Gore: Not much in the way of visceral gore but there are some disturbing images in the killer video, like severed fingers and nails impaling a finger. This movie relies more on creepy atmosphere and disturbing visuals than it does on violence or gore.

Awesome: Pretty awesome. I remember going to see this movie in theaters with a couple of buddies for Halloween, along with Ghost Ship, and being disappointed that both movies failed to scare us. We stayed up making fun of them until the early hours of the morning. Although it didn't scare us that night, there's no denying the influence this movie had. I used to have a small TV in my room that I used as a VCR, so it wasn't hooked up to the cable. Sometimes it would turn on by itself randomly and there would be nothing but static on the screen. I'd be lying if I said it didn't scare the shit out of everyone whenever it happened in the middle of the night. The same way Psycho made everyone paranoid when they got in the shower and Jaws scared people off the beach, The Ring made everyone shit their pants whenever static came on the TV screen. On that note, check out this prank where a room full of Japanese girls gets the crap scared out of them to the point where they're in tears.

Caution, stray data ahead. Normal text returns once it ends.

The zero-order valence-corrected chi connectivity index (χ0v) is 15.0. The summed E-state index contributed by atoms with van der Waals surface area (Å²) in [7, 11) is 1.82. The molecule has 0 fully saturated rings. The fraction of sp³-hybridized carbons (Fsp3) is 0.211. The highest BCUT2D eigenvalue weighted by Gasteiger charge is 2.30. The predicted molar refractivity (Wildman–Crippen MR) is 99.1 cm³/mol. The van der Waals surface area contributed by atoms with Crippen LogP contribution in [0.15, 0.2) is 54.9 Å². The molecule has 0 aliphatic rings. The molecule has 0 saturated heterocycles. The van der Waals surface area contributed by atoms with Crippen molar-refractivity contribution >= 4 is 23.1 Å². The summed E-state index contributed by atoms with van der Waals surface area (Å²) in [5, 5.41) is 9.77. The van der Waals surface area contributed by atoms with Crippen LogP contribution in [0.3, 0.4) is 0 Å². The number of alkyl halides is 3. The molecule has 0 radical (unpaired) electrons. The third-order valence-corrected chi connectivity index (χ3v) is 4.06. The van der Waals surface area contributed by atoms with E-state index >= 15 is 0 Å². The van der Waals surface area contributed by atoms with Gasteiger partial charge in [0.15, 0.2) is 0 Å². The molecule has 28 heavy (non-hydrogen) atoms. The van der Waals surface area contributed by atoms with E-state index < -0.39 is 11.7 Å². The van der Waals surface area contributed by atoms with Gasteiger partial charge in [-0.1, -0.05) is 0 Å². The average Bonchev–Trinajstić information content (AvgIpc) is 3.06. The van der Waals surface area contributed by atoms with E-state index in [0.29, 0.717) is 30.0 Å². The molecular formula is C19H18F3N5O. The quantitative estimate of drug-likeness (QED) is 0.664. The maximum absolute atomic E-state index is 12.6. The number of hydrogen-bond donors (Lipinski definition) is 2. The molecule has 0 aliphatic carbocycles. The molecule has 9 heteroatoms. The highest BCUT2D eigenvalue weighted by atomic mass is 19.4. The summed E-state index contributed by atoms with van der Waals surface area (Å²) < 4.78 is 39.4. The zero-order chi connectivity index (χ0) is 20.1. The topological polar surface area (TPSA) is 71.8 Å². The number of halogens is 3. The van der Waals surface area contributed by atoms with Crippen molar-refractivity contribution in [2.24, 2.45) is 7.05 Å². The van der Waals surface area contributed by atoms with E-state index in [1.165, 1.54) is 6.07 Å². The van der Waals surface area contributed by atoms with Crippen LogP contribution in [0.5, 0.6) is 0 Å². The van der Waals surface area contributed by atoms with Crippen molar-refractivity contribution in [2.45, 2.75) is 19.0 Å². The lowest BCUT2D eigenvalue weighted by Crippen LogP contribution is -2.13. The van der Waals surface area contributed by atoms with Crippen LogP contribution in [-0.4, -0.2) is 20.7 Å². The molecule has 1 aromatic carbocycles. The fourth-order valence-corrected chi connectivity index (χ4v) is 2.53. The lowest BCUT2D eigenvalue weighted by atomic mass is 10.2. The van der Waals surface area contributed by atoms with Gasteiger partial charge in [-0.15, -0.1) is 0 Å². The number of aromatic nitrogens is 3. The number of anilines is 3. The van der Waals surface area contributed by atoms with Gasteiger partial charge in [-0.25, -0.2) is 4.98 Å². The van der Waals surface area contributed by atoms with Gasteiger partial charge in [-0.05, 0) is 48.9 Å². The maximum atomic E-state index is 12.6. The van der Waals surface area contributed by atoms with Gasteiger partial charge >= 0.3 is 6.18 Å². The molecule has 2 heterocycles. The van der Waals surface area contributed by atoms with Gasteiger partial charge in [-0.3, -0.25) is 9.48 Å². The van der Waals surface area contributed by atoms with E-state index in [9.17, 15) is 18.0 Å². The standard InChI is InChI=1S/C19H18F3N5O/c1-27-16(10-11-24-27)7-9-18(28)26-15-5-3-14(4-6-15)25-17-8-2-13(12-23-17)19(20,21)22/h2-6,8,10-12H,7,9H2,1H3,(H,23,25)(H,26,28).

Friday, October 24, 2014

Freddy vs. Jason (2003)

Freddy vs. Jason (Canada/USA/Italy, 2003) - Color, Director(s): Ronny Yu
MPAA Rating: R
[UK: 18]
Approx. 97 min.

Z-rating: 5 stars out of 5

Cheese Factor: 3 stars out of 5

After 16 years in development, two of the biggest icons in the history of horror finally meet on the big screen. At the end of Jason Goes to Hell, there was a big teaser with Freddy Krueger's clawed arm reaching up out of the ground and pulling Jason Voorhees' mask under. Now in the hands of veteran director Ronny Yu (the man who brought us Bride of Chucky, my favorite entry into the Child's Play franchise) we finally get to see these two monsters go head-to-head.